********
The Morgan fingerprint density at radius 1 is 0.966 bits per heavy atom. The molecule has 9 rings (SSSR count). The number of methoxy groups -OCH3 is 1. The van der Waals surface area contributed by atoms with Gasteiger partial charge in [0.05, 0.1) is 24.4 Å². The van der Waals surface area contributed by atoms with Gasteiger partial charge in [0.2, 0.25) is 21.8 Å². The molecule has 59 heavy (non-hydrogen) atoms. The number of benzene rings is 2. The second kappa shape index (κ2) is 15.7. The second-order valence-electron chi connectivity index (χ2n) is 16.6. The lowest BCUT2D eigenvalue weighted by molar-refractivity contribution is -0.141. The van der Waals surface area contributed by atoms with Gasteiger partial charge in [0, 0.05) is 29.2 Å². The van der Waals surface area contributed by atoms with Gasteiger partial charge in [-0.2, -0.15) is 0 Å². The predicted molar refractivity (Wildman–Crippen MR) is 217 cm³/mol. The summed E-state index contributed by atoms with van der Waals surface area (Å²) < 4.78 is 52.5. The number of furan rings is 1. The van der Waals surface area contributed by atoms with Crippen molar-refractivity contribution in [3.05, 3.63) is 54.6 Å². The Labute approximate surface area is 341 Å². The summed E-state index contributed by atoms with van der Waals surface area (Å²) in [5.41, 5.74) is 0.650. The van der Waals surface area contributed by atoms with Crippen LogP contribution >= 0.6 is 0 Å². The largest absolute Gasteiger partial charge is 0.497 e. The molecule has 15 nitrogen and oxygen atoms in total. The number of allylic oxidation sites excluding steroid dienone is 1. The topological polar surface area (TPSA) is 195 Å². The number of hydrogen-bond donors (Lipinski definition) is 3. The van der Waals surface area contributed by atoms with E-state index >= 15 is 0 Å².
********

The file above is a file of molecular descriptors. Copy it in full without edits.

The Morgan fingerprint density at radius 1 is 0.966 bits per heavy atom. The molecule has 9 rings (SSSR count). The number of methoxy groups -OCH3 is 1. The van der Waals surface area contributed by atoms with Gasteiger partial charge in [0.05, 0.1) is 24.4 Å². The van der Waals surface area contributed by atoms with Gasteiger partial charge in [0.2, 0.25) is 21.8 Å². The molecule has 59 heavy (non-hydrogen) atoms. The number of benzene rings is 2. The second kappa shape index (κ2) is 15.7. The second-order valence-electron chi connectivity index (χ2n) is 16.6. The lowest BCUT2D eigenvalue weighted by molar-refractivity contribution is -0.141. The van der Waals surface area contributed by atoms with Gasteiger partial charge in [0, 0.05) is 29.2 Å². The van der Waals surface area contributed by atoms with Gasteiger partial charge in [-0.2, -0.15) is 0 Å². The predicted molar refractivity (Wildman–Crippen MR) is 217 cm³/mol. The summed E-state index contributed by atoms with van der Waals surface area (Å²) < 4.78 is 52.5. The number of furan rings is 1. The van der Waals surface area contributed by atoms with Crippen molar-refractivity contribution in [3.05, 3.63) is 54.6 Å². The Labute approximate surface area is 341 Å². The summed E-state index contributed by atoms with van der Waals surface area (Å²) in [5.41, 5.74) is 0.650. The van der Waals surface area contributed by atoms with Crippen LogP contribution >= 0.6 is 0 Å². The largest absolute Gasteiger partial charge is 0.497 e. The molecule has 15 nitrogen and oxygen atoms in total. The number of allylic oxidation sites excluding steroid dienone is 1. The topological polar surface area (TPSA) is 195 Å². The number of hydrogen-bond donors (Lipinski definition) is 3. The van der Waals surface area contributed by atoms with E-state index >= 15 is 0 Å².